What to Know in Washington: Israel, Ukraine Aid Get Split Votes

Bloomberg Government subscribers get the stories like this first. Act now and gain unlimited access to everything you need to know. Learn more.

Speaker Mike Johnson plans separate House votes this week on new aid to Israel and Ukraine — an attempt to assemble fragile coalitions and speed weaponry to both besieged allies.

The maneuver taps urgency among many lawmakers to show solidarity with Israel in the wake of the attack while testing the determination of ultraconservatives to block Ukraine aid.

Rep. Marjorie Taylor Greene (R-Ga.), who threatened to force a vote on deposing Johnson (R-La.) if the House considers any Ukraine aid, said last night she hasn’t decided whether to proceed with an overthrow attempt.

Splitting the aid into separate packages could ease passage. Ultra-conservatives balked at Ukraine spending, which is widely supported by Democrats. Progressives, meanwhile, oppose funding to Israel without restrictions but pushed to get Ukraine needed aid quickly.

The House would vote separately on an aid package for Taiwan under Johnson’s plan. Taiwan funding generally has support in both parties. A fourth bill would contain a variety of national security measures including seizing Russian assets and may also expedite natural gas exports.

Johnson said the Ukraine aid will include new accountability measures, a demand of ultraconservatives. The speaker said he anticipates the House will vote on the aid measures Friday evening. Read More from Billy House and Erik Wasson.


  • President Joe Biden travels to Scranton, Pa. to participate in campaign events around 2 p.m. and again shortly after 5:30 p.m. Read More about the trip.


  • The House is back at noon to vote on a bill addressing waivers for sanctions on Iran.
  • Senators return at 10 a.m. and will receive articles of impeachment against DHS Secretary Alejandro Mayorkas.
  • For a detailed agenda read BGOV’s Congress Tracker.

Happening on the Hill

Photographer: Julia Nikhinson/Bloomberg
The US Capitol in Washington, DC on April 10.

The HOUSE overwhelmingly passed legislation aimed at countering China’s purchase of Iranian crude oil as part of a package of bills being brought to the floor in response to Iran’s attack on Israel. Read More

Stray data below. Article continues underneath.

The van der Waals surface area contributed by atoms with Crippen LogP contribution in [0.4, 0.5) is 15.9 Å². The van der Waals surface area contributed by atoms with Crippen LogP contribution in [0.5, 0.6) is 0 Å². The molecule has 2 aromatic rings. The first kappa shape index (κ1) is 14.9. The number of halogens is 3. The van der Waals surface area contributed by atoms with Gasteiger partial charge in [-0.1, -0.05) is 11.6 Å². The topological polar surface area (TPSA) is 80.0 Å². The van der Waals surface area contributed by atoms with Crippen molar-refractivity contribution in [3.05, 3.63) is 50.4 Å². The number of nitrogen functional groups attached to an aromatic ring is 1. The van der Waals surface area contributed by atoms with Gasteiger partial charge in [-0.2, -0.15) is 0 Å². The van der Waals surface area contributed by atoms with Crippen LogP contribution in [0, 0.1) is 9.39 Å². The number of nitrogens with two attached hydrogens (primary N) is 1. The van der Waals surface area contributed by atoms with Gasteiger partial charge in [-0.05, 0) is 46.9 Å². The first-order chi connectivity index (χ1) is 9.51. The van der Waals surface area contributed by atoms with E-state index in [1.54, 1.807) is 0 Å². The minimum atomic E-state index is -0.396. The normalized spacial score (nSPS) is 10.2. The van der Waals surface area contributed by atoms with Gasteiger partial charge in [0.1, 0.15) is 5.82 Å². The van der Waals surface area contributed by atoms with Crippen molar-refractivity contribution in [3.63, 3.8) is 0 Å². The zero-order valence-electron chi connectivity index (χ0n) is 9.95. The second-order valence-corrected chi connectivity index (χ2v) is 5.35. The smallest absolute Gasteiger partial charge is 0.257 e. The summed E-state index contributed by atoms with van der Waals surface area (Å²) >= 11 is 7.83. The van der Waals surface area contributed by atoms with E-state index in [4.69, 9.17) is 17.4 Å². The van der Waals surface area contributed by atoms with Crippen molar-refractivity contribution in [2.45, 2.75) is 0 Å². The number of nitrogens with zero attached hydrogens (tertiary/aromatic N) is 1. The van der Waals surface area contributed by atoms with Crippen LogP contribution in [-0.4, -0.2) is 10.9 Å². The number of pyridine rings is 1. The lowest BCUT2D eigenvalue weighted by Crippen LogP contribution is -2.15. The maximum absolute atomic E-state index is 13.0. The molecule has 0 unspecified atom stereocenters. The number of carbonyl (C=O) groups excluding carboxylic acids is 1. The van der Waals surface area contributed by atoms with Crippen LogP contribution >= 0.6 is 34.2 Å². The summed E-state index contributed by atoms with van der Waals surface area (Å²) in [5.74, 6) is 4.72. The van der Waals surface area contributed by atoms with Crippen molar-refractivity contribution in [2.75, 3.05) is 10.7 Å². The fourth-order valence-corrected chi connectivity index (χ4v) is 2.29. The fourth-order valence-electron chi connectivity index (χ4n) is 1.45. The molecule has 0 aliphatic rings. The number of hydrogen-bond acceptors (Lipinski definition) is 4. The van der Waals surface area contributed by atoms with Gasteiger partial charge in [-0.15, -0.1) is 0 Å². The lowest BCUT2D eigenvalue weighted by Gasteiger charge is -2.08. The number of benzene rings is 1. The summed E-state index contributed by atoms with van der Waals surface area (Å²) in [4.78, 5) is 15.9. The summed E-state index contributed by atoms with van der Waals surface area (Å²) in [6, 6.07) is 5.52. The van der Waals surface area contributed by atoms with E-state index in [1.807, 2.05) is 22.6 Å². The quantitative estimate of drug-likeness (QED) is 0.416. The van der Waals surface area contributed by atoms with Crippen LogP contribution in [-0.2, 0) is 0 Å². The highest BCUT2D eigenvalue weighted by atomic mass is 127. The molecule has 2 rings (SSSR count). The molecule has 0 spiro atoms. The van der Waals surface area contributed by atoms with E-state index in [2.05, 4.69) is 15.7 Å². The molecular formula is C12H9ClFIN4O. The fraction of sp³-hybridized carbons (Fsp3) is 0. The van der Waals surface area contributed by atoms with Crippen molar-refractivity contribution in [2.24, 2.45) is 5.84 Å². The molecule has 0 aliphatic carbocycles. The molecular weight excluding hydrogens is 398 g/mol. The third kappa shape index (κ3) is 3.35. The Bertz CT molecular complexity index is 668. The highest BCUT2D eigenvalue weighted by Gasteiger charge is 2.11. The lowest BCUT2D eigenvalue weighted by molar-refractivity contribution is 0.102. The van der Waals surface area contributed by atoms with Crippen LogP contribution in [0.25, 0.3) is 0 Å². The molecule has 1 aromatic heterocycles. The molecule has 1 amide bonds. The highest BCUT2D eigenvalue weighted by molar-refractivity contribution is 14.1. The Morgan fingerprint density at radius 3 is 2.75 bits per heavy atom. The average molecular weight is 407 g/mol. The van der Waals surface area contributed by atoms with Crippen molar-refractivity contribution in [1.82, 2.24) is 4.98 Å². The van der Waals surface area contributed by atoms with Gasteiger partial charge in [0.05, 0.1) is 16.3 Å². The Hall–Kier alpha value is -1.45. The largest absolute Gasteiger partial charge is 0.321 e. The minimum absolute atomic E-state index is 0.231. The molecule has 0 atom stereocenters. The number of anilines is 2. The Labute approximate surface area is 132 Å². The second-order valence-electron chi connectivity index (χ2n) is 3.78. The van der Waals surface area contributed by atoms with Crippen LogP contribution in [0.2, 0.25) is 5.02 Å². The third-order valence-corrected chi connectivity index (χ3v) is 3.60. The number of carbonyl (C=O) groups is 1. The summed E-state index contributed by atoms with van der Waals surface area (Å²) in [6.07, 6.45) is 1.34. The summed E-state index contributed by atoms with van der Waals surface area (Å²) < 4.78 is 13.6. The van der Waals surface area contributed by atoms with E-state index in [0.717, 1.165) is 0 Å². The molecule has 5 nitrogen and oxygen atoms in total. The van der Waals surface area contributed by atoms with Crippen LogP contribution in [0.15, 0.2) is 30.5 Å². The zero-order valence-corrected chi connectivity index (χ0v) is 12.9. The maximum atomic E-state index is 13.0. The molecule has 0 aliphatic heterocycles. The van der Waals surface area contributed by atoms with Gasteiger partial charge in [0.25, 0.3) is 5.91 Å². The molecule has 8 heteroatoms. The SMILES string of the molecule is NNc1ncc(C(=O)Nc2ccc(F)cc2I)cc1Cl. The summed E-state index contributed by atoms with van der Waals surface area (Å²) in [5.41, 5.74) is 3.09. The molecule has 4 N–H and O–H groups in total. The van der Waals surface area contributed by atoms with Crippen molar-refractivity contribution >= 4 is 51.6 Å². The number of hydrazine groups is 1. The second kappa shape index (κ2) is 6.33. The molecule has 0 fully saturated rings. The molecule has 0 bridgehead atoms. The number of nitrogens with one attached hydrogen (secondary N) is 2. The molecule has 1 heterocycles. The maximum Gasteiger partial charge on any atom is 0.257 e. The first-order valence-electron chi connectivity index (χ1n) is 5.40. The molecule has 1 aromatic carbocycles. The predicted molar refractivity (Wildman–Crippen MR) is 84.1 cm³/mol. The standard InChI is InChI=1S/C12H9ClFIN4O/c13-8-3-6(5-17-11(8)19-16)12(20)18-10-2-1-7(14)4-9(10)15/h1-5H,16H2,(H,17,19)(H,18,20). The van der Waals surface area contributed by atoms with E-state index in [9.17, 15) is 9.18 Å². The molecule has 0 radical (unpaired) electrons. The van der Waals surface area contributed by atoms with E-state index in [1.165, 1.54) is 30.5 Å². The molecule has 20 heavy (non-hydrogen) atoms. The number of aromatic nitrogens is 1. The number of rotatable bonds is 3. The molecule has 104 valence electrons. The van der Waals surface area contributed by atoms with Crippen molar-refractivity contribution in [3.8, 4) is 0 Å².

The WHITE HOUSE informed Rep. James Comer (R-Ky.) that Biden will not accept his hearing invitation, CNN’s Annie Grayer said in a post on X, citing a letter. Read More

People, Power, and Politics

Photographer: Bonnie Cash/UPI/Bloomberg
Biden in the Oval Office of the White House in Washington, DC on Monday.

BIDEN and first lady Jill Biden paid $146,629 in federal income taxes on a combined $619,976 in adjusted gross income in 2023 — meaning the first family paid an effective federal income tax of 23.7% — according to tax filings released by the White House. Read More

A nonprofit funded by billionaire GEORGE SOROS donated $60 million in January to Democracy PAC, a super political action committee he uses to support Democrats, according to a filing with the Federal Election Commission. Read More

DONALD TRUMP relied on a small cadre of wealthy donors to contribute $23.6 million, about one-third of amount he and the Republican Party raised in March, the latest disclosures to the FEC show. Read More

TRUMP’s first criminal trial got off to a plodding start, with the proceedings stalling over disagreements about evidence and other last-minute arguments, leaving even the former president looking bored and resting his eyes at times. Read More

NEW MEXICO’s southernmost congressional district — which has earned the nickname the “swingiest” of swing districts by changing hands each election cycle since 2018 — shares a 180-mile border with Mexico and will help determine which party wins control of the House in November. Read More

With Congress stonewalling a long-overdue IMMIGRATION OVERHAUL, Biden last week said his administration may further restrict migrants’ ability to claim asylum, echoing some of the Trump-era policies that he had previously rejected. Read More

What Else We’re Watching

Photographer: Valerie Plesch/Bloomberg
The Supreme Court in Washington, DC, on March 26.

The SUPREME COURT let Idaho enforce a ban on providing gender-transition care for minors, as the justices stepped into a brewing culture-war battle over transgender rights. Read More

BOEING is at risk of losing its unmatched clout in Washington. The planemaker has severed its connection with one of K Street’s most powerful firms, and some veteran lobbying staffers have left to join competitors. A key lawmaker has said she won’t accept campaign donations from Boeing executives. Read More

The JUSTICE DEPARTMENT may file an ANTITRUST complaint as soon as next month aimed at forcing Live Nation Entertainment to spin off its Ticketmaster ticketing business, according to three people familiar with the matter. Read More

  • The DOJ’s antitrust enforcers need more funding to crack down on illegal mergers and conduct, unions, small business and advocacy groups told members of Congress today ahead of Attorney General Merrick Garland’s expected testimony. Read More

US ambassador to the UN LINDA THOMAS-GREENFIELD headed to the demilitarized zone dividing the two Koreas, ramping up pressure on North Korea as sanctions enforcement was dealt a heavy blow. Read More

To contact the reporter on this story: Giuseppe Macri in Washington at gmacri@bgov.com

To contact the editor responsible for this story: Kayla Sharpe at ksharpe@bloombergindustry.com

Stay informed with more news like this – from the largest team of reporters on Capitol Hill – subscribe to Bloomberg Government today. Learn more.